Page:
The house’s main room was a charnel-house and a madman’s art-gallery. There was a long table set as if for a communal dinner, and on each platter was a bloody hunk of meat. Daethin’s knowledge of anatomy, among both civilized creatures and things of the wild, left no doubt that these were butchered human carcasses. On the walls all about the dining-room were framed sculptures; but the sculptures, too, were crafted of human remains, bleached bones that were small and delicate…

A battle raged amidst the hideous scene. The door was a broken ruin, lying splintered on the floor. Nearby were several children. Many of them lay unconscious, and as he looked he saw Santiago grab one of the fallen forms and haul a little girl out through the ruined door. Piruk came in a second later to do the same.

Some of the children were up and moving, and they seemed to be fighting against the party – albeit feebly. Lanna and Eleanor were trading blows with a withered creature like an old woman with livid green skin; Daethin recognized a Green Hag, a demon of the swamp. The creature swiped at Eleanor as he watched, her nails scraping off the cleric’s shield with a painful squeal. Two children batted at Lanna with tiny, weak fists; the paladin tried to ignore them as she swung her long-sword, angry flames trailing the blade through its arc.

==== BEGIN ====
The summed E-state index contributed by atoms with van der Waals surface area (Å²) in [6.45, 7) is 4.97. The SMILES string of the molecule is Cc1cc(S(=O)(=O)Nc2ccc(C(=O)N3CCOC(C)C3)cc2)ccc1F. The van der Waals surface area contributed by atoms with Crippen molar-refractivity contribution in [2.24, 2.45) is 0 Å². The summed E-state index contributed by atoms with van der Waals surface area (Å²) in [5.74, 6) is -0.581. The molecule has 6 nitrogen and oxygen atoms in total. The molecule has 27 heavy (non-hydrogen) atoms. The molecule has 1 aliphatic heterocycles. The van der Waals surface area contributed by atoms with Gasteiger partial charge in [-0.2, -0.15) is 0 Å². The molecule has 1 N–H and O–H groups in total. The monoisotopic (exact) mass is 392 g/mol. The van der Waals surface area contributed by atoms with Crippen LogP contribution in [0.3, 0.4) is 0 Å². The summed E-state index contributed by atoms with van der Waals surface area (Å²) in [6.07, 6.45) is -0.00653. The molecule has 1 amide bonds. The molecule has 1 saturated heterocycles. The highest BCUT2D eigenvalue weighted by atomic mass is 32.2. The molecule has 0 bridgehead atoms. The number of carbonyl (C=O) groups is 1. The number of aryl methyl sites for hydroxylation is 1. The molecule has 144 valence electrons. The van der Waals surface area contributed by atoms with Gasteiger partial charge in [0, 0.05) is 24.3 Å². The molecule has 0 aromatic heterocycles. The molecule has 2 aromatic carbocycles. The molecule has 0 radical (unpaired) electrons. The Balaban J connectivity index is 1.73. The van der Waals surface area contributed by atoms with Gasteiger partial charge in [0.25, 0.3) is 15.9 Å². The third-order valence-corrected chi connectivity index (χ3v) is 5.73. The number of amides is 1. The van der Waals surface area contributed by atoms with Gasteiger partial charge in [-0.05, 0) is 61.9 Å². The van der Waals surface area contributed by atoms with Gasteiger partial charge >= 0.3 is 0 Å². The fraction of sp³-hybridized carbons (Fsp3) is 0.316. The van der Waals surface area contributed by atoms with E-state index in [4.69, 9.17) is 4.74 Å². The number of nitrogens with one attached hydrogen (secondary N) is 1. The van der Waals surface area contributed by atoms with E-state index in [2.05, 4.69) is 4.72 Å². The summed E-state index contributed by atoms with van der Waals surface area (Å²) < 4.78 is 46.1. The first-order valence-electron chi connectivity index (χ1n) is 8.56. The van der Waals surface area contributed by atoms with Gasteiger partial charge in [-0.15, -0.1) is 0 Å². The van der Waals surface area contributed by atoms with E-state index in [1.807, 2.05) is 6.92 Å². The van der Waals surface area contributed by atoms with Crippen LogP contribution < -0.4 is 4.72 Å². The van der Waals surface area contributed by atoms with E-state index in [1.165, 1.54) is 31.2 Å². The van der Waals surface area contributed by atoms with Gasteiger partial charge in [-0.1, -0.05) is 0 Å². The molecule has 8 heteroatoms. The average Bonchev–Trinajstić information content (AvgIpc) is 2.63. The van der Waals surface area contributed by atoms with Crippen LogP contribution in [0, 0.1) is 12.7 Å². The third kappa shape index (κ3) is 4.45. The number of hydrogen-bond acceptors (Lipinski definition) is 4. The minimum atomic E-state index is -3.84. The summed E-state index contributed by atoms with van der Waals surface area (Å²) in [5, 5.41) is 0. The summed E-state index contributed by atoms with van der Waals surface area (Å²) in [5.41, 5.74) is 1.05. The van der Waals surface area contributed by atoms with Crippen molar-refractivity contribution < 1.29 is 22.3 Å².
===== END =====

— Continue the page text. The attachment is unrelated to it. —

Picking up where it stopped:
Right in front of Daethin, less than thirty feet away, was the source of the demonic laughter. He was a spindly figure, attired like a court fool, with multi-colored clothing and a hat hung with bells. But his face was a hideous, leering mask, his eyes gleaming red. His fingers twitched greedily as he leaned towards Rayne. The young sorceress stood there, helpless, racked with irresistible guffaws, obviously caught in a spell of forced laughter that left her doubled over, her face locked in an expression somewhere between incredible mirth and intolerable pain.

Daethin could tell this creature was a kind of fey, one of the People of the Wild, but an evil thing, a sprite which fed on the very life force of other creatures. As he watched, the Jester seemed to be sucking something out of Rayne, like an insubstantial mist, wisps of the sorceress’s very spirit.

Daethin scowled. He centered his arrow on the Jester’s chest. The creature was oblivious to him, caught in the rapture of his feeding-frenzy.

“Die for your misdeeds,” the ranger growled, and loosed his arrow.